Previous investigations of Aedes aegypti response to human odor components have revealed a number of compounds that attract host-seeking females. However, such studies have utilized only a small number of long-term laboratory Ae. aegypti colonies. Using laboratory y-olfactometers, we studied the attraction of four different Ae. aegypti populations (North Queensland, Australia; Florida, USA; Singapore; and Minas Gerais, Brazil) to a key attractant compound from human skin, lactic acid. Combinations of lactic acid with ammonia and a fatty acid (caproic acid) were also investigated. The aims were to determine the extent of variation in lactic acid dose response among populations and to see whether all four populations responded equally to combinations of human odor components. Although all Ae. aegypti populations were attracted to lactic acid, there were differences in the threshold dose: Florida 0.03 μg/min, Singapore 0.17 μg/min, North Queensland 1.92 μg/min, and Brazil 10.27 μg/min. Attraction to lactic acid alone (maximum <40%) was significantly lower than for human odor (>87% for all populations). Significant increases in attraction were observed when lactic acid was combined with ammonia or caproic acid, although not for all populations. In addition, the highest doses of caproic acid tested decreased attraction when combined with lactic acid. The divergent responses to host kairomones seen here may be evidence of adaptation to locally available hosts in different parts of the geographic range of Ae. aegypti.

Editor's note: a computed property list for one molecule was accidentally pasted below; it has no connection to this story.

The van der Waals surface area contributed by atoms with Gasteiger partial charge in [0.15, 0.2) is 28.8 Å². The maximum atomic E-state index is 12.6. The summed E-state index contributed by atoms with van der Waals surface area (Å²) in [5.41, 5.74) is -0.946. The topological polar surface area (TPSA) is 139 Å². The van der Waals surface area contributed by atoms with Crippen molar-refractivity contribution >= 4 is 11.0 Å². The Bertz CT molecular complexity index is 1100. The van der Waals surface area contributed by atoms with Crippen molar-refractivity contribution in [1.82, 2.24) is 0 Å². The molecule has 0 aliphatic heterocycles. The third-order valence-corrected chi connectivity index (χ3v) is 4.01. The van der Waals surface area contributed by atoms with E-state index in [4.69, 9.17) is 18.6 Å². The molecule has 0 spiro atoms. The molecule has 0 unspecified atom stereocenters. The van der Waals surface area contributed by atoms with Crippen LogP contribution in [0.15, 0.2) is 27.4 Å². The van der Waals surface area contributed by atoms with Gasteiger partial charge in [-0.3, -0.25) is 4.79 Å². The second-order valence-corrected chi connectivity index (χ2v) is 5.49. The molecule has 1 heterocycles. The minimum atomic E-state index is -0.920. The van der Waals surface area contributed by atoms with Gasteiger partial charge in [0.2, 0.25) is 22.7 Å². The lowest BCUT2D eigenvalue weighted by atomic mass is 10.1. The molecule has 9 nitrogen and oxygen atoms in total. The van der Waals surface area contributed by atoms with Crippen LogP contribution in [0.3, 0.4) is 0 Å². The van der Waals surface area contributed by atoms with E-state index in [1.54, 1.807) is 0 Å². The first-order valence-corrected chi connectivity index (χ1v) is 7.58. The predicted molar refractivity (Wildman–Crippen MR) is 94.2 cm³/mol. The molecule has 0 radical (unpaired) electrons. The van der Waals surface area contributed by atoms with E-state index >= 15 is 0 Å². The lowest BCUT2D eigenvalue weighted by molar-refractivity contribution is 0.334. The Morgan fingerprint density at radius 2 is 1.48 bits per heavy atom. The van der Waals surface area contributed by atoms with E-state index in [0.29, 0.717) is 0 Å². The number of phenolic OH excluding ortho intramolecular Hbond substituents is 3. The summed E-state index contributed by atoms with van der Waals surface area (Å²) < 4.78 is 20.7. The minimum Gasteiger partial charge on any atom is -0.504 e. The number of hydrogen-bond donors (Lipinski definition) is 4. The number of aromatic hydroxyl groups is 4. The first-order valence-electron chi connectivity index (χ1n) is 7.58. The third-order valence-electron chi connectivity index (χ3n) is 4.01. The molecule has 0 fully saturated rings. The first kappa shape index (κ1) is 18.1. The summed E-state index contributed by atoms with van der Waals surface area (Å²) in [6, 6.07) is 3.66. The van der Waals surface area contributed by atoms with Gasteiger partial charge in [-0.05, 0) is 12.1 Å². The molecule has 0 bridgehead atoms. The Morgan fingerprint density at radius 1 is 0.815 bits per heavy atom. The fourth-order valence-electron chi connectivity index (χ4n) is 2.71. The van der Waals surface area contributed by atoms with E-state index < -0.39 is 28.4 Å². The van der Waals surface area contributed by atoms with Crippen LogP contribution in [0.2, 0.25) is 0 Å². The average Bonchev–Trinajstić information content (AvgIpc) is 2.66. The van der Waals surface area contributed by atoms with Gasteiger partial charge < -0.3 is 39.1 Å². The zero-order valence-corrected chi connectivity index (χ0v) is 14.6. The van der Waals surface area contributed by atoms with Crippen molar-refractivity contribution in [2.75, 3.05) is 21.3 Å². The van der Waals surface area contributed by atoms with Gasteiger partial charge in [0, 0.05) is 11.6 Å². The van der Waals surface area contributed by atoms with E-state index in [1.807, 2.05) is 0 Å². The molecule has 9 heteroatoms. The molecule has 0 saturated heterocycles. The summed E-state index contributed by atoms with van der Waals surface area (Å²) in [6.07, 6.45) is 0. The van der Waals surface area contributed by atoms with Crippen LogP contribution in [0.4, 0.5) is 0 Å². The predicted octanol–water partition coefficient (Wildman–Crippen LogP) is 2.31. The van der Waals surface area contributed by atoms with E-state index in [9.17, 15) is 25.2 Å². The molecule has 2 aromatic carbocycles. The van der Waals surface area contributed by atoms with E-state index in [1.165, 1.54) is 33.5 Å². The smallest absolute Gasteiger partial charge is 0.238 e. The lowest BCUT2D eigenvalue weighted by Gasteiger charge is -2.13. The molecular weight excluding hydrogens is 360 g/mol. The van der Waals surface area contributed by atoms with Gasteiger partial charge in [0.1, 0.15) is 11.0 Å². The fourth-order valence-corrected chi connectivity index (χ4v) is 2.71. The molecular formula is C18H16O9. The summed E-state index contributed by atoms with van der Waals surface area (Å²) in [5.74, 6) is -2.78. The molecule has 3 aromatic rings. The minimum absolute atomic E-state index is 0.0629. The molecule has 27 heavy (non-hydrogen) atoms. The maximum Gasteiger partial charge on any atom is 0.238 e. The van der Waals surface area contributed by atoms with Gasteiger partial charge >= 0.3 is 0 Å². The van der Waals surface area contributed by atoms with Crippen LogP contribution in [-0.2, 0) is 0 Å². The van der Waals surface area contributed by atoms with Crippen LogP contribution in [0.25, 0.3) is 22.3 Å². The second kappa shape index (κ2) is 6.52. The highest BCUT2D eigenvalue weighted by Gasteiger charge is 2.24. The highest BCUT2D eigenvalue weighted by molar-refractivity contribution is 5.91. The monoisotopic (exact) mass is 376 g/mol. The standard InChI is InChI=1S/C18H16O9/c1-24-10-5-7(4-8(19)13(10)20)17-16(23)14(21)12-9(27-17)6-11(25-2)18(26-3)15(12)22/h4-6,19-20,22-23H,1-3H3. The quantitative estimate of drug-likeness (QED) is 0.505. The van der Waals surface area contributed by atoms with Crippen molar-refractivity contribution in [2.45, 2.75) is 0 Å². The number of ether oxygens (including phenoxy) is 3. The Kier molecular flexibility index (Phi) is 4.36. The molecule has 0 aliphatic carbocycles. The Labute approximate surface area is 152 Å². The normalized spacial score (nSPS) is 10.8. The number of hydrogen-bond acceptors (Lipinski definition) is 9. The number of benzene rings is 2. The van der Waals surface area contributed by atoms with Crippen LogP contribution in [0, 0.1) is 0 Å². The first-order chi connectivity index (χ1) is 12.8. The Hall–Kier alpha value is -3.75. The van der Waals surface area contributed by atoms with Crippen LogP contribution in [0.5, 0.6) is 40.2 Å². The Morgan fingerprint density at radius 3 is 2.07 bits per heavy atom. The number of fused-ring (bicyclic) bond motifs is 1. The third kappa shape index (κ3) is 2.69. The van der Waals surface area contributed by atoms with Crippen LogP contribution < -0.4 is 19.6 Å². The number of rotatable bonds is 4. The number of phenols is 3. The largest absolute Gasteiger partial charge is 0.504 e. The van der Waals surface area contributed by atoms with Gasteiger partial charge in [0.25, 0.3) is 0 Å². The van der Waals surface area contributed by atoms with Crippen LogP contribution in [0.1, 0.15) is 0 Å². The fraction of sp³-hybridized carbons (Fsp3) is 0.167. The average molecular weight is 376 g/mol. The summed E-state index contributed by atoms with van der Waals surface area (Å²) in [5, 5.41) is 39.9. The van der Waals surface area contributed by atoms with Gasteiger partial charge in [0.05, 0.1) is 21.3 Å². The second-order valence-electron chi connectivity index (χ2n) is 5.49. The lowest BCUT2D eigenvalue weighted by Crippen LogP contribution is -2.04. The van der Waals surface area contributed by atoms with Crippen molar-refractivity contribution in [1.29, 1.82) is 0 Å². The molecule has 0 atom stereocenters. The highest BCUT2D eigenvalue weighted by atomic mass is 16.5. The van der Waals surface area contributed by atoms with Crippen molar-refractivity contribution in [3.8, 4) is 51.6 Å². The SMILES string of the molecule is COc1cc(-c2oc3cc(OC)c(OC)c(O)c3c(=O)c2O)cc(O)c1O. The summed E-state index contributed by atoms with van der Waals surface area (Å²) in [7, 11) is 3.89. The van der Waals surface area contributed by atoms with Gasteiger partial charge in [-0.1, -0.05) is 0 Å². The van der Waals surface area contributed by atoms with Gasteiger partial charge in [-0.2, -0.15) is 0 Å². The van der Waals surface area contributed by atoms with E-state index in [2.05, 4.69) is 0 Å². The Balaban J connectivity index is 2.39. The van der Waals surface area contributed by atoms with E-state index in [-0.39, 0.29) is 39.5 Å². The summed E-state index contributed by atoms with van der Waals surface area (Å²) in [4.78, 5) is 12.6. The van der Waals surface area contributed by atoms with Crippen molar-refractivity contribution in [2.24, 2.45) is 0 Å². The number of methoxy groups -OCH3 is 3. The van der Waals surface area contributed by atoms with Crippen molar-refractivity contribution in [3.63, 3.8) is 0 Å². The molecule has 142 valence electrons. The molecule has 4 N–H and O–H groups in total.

- Aedes aegypti
- Caproic acid
- Lactic acid
ASJC Scopus subject areas
- Ecology, Evolution, Behavior and Systematics